Modern literature  

From The Art and Popular Culture Encyclopedia

Jump to: navigation, search

"I dare say […] that Byron and de Sade […] have been perhaps the two greatest inspirations of our moderns, one openly and visibly, the other clandestine - though not too clandestine."--Sainte-Beuve, 1843, tr. Geerinck


""Literature was drawn into the firing line of the times. Novels and plays not only became more outspoken, but sentences became more epigrammatic and thoughts more paradoxical. No one could say how the most innocent of sentences might explode in its last word, any more than one could prophesy what somersault one's favourite belief might take in its latest incarnation. Surprises lurked in the most surprising literary places as though to reflect and keep time with the reshuffling of habits and conventions. And just as modern literature has gained in brightness by the experience, so the adventure has familiarised us with the need of variety in personality and of wider margins of freedom for its expression."--The Eighteen Nineties (1913) by Holbrook Jackson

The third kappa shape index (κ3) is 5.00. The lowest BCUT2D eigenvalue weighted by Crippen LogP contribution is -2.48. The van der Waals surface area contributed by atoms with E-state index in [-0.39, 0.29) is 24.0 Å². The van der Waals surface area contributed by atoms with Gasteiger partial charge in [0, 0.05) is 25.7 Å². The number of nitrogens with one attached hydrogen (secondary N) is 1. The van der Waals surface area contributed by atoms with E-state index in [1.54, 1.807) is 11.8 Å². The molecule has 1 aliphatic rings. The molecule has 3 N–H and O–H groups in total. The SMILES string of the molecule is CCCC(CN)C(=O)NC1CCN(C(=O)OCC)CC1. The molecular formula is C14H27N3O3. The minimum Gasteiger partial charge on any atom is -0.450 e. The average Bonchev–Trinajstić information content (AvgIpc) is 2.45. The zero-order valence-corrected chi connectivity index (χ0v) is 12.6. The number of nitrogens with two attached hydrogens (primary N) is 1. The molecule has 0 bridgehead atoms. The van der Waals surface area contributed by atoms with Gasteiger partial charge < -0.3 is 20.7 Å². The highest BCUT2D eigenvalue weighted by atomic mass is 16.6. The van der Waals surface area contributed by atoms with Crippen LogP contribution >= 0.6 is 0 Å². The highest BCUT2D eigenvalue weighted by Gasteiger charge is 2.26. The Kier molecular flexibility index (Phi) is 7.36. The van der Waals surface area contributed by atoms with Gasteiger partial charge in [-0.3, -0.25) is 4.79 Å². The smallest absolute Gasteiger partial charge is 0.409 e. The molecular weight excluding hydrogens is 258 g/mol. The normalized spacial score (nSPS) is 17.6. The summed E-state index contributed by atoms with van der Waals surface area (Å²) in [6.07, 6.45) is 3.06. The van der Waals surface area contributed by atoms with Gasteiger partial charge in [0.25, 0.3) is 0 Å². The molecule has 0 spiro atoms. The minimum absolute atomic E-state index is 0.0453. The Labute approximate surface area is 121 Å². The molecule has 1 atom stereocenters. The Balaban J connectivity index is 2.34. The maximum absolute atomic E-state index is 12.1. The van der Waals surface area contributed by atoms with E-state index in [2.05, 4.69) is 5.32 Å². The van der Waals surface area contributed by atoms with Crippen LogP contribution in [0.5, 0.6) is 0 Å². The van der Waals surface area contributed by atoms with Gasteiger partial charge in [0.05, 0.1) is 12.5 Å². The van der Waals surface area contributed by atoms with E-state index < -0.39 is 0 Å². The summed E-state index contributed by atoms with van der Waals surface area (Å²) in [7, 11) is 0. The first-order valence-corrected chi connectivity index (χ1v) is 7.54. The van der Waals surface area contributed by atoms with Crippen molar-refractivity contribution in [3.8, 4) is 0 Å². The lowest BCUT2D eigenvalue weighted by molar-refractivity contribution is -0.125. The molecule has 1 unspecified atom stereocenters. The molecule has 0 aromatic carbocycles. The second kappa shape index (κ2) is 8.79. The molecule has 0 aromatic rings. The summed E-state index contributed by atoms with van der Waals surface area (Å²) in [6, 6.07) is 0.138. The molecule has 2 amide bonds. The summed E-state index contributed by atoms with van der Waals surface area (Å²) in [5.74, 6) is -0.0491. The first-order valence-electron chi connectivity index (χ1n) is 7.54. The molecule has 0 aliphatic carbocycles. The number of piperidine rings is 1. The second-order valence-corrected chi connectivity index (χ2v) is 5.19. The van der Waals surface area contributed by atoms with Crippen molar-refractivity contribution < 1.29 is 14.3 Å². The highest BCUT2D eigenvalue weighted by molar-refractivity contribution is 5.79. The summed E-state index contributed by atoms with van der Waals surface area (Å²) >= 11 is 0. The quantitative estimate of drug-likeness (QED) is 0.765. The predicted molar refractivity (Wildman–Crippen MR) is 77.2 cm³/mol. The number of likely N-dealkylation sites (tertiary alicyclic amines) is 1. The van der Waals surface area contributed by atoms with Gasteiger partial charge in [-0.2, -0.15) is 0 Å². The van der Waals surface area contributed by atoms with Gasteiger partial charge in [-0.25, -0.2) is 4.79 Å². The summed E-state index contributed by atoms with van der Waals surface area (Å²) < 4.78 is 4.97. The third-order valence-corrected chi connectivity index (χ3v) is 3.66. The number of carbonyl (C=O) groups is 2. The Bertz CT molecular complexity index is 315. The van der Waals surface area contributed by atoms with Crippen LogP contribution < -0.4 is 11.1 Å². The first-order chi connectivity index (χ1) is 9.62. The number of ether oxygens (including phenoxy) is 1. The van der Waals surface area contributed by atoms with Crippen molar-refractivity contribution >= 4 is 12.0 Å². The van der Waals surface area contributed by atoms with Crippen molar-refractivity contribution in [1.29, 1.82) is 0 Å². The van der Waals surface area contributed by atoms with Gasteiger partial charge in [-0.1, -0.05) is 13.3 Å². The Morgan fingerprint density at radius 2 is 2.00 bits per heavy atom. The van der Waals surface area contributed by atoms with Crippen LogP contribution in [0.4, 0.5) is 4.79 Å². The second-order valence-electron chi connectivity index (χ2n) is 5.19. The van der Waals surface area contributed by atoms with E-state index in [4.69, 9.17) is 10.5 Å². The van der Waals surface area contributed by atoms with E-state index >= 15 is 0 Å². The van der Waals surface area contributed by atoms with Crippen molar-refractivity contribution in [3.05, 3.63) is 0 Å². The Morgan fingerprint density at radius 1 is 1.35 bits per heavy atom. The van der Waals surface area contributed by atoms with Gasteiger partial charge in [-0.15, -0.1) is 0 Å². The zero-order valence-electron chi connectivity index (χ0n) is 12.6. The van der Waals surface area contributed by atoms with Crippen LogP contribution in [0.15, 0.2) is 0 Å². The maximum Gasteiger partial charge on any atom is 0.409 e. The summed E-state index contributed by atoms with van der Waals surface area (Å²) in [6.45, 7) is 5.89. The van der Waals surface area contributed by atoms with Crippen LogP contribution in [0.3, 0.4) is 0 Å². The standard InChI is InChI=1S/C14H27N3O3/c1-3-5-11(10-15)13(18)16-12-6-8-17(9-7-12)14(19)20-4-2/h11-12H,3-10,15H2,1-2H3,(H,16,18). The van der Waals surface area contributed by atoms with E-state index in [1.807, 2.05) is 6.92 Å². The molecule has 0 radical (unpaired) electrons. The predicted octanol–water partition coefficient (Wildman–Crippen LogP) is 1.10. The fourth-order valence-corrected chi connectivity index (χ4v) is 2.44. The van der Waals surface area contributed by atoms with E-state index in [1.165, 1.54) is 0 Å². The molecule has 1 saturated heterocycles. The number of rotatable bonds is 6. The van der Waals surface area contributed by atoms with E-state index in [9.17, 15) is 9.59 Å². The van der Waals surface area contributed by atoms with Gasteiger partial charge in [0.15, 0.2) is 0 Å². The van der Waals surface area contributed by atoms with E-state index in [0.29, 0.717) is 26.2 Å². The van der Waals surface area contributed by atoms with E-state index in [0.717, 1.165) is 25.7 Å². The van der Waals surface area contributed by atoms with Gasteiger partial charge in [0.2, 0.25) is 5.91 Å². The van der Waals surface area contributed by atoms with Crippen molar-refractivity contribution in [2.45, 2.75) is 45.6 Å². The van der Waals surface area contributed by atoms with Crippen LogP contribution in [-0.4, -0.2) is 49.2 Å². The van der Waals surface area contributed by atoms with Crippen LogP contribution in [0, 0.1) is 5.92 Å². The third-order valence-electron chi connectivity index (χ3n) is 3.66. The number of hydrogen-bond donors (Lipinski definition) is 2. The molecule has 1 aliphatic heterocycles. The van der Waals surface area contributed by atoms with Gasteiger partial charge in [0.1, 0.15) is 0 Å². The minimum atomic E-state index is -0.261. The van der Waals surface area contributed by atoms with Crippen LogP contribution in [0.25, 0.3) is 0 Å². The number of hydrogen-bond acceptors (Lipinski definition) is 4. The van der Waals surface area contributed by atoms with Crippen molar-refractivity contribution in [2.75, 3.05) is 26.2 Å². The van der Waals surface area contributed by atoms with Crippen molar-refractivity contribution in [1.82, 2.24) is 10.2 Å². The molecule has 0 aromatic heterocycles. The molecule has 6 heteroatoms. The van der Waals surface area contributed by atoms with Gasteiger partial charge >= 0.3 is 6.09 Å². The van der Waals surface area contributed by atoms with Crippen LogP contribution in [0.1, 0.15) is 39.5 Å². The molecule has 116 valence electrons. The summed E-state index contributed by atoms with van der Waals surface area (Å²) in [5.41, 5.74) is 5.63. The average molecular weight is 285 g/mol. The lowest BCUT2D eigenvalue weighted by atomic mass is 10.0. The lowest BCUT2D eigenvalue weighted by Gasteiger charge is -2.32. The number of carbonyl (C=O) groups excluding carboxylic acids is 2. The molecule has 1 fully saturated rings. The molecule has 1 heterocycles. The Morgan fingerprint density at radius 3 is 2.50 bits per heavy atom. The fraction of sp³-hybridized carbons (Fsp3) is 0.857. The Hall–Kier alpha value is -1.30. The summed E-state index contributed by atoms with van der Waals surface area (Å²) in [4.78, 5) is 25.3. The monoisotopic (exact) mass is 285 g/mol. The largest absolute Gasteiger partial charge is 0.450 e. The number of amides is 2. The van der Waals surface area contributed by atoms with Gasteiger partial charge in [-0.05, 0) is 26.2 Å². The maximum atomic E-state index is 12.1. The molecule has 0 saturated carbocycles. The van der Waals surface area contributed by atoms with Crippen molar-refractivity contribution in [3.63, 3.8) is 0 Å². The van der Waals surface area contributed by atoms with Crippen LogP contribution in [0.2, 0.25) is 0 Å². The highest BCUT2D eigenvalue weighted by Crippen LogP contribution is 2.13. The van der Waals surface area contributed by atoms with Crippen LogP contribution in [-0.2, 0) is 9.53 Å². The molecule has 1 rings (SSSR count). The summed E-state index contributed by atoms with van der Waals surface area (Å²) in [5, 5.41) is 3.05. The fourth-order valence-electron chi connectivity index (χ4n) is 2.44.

"The 19th century was perhaps the most literary of all centuries, because not only were the forms of novel, short story and magazine serial all in existence side-by-side with theatre and opera, but since film, radio and television did not yet exist, the popularity of the written word and its direct enactment were at their height."--Sholem Stein

Related e

Wikipedia
Wiktionary
Shop


Featured:

Modern literature may refer to:

See also

See also




Unless indicated otherwise, the text in this article is either based on Wikipedia article "Modern literature" or another language Wikipedia page thereof used under the terms of the GNU Free Documentation License; or on research by Jahsonic. See Art and Popular Culture's copyright notice.

Personal tools